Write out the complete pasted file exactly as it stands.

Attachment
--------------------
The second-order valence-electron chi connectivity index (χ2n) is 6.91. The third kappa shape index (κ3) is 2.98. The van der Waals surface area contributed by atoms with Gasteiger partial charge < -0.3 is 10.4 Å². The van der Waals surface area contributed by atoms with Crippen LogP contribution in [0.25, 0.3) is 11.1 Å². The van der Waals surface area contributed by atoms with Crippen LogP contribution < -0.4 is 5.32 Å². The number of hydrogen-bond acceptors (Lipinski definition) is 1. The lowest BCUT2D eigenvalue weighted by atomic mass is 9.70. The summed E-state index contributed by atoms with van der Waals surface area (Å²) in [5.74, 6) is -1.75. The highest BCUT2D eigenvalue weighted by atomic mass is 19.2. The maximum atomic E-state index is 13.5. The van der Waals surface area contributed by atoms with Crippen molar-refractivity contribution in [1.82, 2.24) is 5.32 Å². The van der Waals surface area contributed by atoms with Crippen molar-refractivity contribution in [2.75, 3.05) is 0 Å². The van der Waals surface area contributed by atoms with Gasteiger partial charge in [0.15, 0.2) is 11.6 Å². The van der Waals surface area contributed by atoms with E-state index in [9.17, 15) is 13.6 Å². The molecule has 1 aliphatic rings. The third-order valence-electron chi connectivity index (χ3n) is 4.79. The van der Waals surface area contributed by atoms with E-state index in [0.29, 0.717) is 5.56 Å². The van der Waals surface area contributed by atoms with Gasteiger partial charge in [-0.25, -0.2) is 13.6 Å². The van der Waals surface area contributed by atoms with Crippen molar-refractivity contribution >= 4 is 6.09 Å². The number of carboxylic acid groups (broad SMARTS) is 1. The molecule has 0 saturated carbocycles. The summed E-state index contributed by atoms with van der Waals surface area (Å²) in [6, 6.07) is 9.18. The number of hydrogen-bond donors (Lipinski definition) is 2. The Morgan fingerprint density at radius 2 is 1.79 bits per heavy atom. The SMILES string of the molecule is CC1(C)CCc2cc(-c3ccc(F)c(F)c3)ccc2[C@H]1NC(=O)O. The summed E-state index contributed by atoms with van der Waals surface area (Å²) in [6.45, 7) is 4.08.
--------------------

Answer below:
The second-order valence-electron chi connectivity index (χ2n) is 6.91. The third kappa shape index (κ3) is 2.98. The van der Waals surface area contributed by atoms with Gasteiger partial charge < -0.3 is 10.4 Å². The van der Waals surface area contributed by atoms with Crippen LogP contribution in [0.25, 0.3) is 11.1 Å². The van der Waals surface area contributed by atoms with Crippen LogP contribution < -0.4 is 5.32 Å². The number of hydrogen-bond acceptors (Lipinski definition) is 1. The lowest BCUT2D eigenvalue weighted by atomic mass is 9.70. The summed E-state index contributed by atoms with van der Waals surface area (Å²) in [5.74, 6) is -1.75. The highest BCUT2D eigenvalue weighted by atomic mass is 19.2. The maximum atomic E-state index is 13.5. The van der Waals surface area contributed by atoms with Crippen molar-refractivity contribution in [1.82, 2.24) is 5.32 Å². The van der Waals surface area contributed by atoms with Crippen molar-refractivity contribution in [2.75, 3.05) is 0 Å². The van der Waals surface area contributed by atoms with Gasteiger partial charge in [0.15, 0.2) is 11.6 Å². The van der Waals surface area contributed by atoms with E-state index in [9.17, 15) is 13.6 Å². The molecule has 1 aliphatic rings. The third-order valence-electron chi connectivity index (χ3n) is 4.79. The van der Waals surface area contributed by atoms with E-state index in [0.29, 0.717) is 5.56 Å². The van der Waals surface area contributed by atoms with Gasteiger partial charge in [-0.25, -0.2) is 13.6 Å². The van der Waals surface area contributed by atoms with Crippen molar-refractivity contribution >= 4 is 6.09 Å². The number of carboxylic acid groups (broad SMARTS) is 1. The molecule has 0 saturated carbocycles. The summed E-state index contributed by atoms with van der Waals surface area (Å²) in [6, 6.07) is 9.18. The number of hydrogen-bond donors (Lipinski definition) is 2. The Morgan fingerprint density at radius 2 is 1.79 bits per heavy atom. The SMILES string of the molecule is CC1(C)CCc2cc(-c3ccc(F)c(F)c3)ccc2[C@H]1NC(=O)O. The summed E-state index contributed by atoms with van der Waals surface area (Å²) in [6.45, 7) is 4.08.